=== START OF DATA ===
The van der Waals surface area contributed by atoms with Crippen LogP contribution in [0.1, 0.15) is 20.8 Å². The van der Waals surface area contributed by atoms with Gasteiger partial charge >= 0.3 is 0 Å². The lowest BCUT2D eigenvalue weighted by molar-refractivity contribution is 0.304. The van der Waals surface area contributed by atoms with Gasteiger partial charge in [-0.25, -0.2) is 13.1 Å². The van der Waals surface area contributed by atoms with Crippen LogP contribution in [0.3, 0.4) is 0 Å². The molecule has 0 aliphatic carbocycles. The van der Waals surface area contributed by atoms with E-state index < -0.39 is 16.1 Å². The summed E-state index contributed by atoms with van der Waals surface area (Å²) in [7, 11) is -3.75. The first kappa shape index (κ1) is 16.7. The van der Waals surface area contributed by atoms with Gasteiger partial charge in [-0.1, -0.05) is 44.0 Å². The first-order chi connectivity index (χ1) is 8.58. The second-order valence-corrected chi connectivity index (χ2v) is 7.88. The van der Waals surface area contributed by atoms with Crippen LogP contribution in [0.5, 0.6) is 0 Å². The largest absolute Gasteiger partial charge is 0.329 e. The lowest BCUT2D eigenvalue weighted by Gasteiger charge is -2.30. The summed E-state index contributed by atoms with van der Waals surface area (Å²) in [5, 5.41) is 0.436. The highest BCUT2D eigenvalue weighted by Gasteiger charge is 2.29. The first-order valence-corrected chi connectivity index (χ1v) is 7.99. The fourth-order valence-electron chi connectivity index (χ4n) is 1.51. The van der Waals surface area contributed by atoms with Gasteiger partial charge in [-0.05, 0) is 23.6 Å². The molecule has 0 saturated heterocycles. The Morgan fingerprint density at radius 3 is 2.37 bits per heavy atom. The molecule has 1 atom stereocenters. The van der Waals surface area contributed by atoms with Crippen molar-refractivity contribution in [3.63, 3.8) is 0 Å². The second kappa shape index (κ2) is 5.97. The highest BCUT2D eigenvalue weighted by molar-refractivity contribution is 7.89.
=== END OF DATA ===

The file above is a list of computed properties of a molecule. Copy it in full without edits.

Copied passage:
The van der Waals surface area contributed by atoms with Crippen LogP contribution in [0.1, 0.15) is 20.8 Å². The van der Waals surface area contributed by atoms with Gasteiger partial charge >= 0.3 is 0 Å². The lowest BCUT2D eigenvalue weighted by molar-refractivity contribution is 0.304. The van der Waals surface area contributed by atoms with Gasteiger partial charge in [-0.25, -0.2) is 13.1 Å². The van der Waals surface area contributed by atoms with Crippen LogP contribution in [0.3, 0.4) is 0 Å². The molecule has 0 aliphatic carbocycles. The van der Waals surface area contributed by atoms with E-state index < -0.39 is 16.1 Å². The summed E-state index contributed by atoms with van der Waals surface area (Å²) in [7, 11) is -3.75. The first kappa shape index (κ1) is 16.7. The van der Waals surface area contributed by atoms with Gasteiger partial charge in [-0.1, -0.05) is 44.0 Å². The first-order chi connectivity index (χ1) is 8.58. The second-order valence-corrected chi connectivity index (χ2v) is 7.88. The van der Waals surface area contributed by atoms with Crippen LogP contribution in [0.5, 0.6) is 0 Å². The largest absolute Gasteiger partial charge is 0.329 e. The lowest BCUT2D eigenvalue weighted by Gasteiger charge is -2.30. The summed E-state index contributed by atoms with van der Waals surface area (Å²) in [5, 5.41) is 0.436. The highest BCUT2D eigenvalue weighted by Gasteiger charge is 2.29. The first-order valence-corrected chi connectivity index (χ1v) is 7.99. The fourth-order valence-electron chi connectivity index (χ4n) is 1.51. The van der Waals surface area contributed by atoms with Gasteiger partial charge in [-0.05, 0) is 23.6 Å². The molecule has 0 saturated heterocycles. The Morgan fingerprint density at radius 3 is 2.37 bits per heavy atom. The molecule has 1 atom stereocenters. The van der Waals surface area contributed by atoms with Crippen molar-refractivity contribution in [3.63, 3.8) is 0 Å². The second kappa shape index (κ2) is 5.97. The highest BCUT2D eigenvalue weighted by molar-refractivity contribution is 7.89.